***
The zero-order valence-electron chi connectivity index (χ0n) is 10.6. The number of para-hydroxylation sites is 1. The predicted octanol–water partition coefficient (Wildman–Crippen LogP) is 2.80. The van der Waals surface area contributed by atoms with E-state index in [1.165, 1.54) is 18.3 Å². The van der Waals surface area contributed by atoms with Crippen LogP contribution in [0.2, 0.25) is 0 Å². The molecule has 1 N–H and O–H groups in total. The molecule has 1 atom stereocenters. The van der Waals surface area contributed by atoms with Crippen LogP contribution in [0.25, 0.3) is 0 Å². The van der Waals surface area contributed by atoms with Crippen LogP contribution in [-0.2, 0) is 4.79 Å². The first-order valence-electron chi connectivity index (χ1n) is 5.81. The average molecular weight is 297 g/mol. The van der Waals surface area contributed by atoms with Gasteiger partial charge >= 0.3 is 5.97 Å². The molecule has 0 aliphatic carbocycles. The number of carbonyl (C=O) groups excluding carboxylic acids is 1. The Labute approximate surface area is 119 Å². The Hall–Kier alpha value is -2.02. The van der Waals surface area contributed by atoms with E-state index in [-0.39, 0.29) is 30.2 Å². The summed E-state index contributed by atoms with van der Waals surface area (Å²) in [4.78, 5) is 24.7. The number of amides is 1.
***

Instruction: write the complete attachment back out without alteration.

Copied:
The zero-order valence-electron chi connectivity index (χ0n) is 10.6. The number of para-hydroxylation sites is 1. The predicted octanol–water partition coefficient (Wildman–Crippen LogP) is 2.80. The van der Waals surface area contributed by atoms with E-state index in [1.165, 1.54) is 18.3 Å². The van der Waals surface area contributed by atoms with Crippen LogP contribution in [0.2, 0.25) is 0 Å². The molecule has 1 N–H and O–H groups in total. The molecule has 1 atom stereocenters. The van der Waals surface area contributed by atoms with Crippen LogP contribution in [0.25, 0.3) is 0 Å². The van der Waals surface area contributed by atoms with Crippen LogP contribution in [-0.2, 0) is 4.79 Å². The first-order valence-electron chi connectivity index (χ1n) is 5.81. The average molecular weight is 297 g/mol. The van der Waals surface area contributed by atoms with Gasteiger partial charge >= 0.3 is 5.97 Å². The molecule has 0 aliphatic carbocycles. The number of carbonyl (C=O) groups excluding carboxylic acids is 1. The Labute approximate surface area is 119 Å². The Hall–Kier alpha value is -2.02. The van der Waals surface area contributed by atoms with E-state index in [-0.39, 0.29) is 30.2 Å². The summed E-state index contributed by atoms with van der Waals surface area (Å²) in [4.78, 5) is 24.7. The number of amides is 1.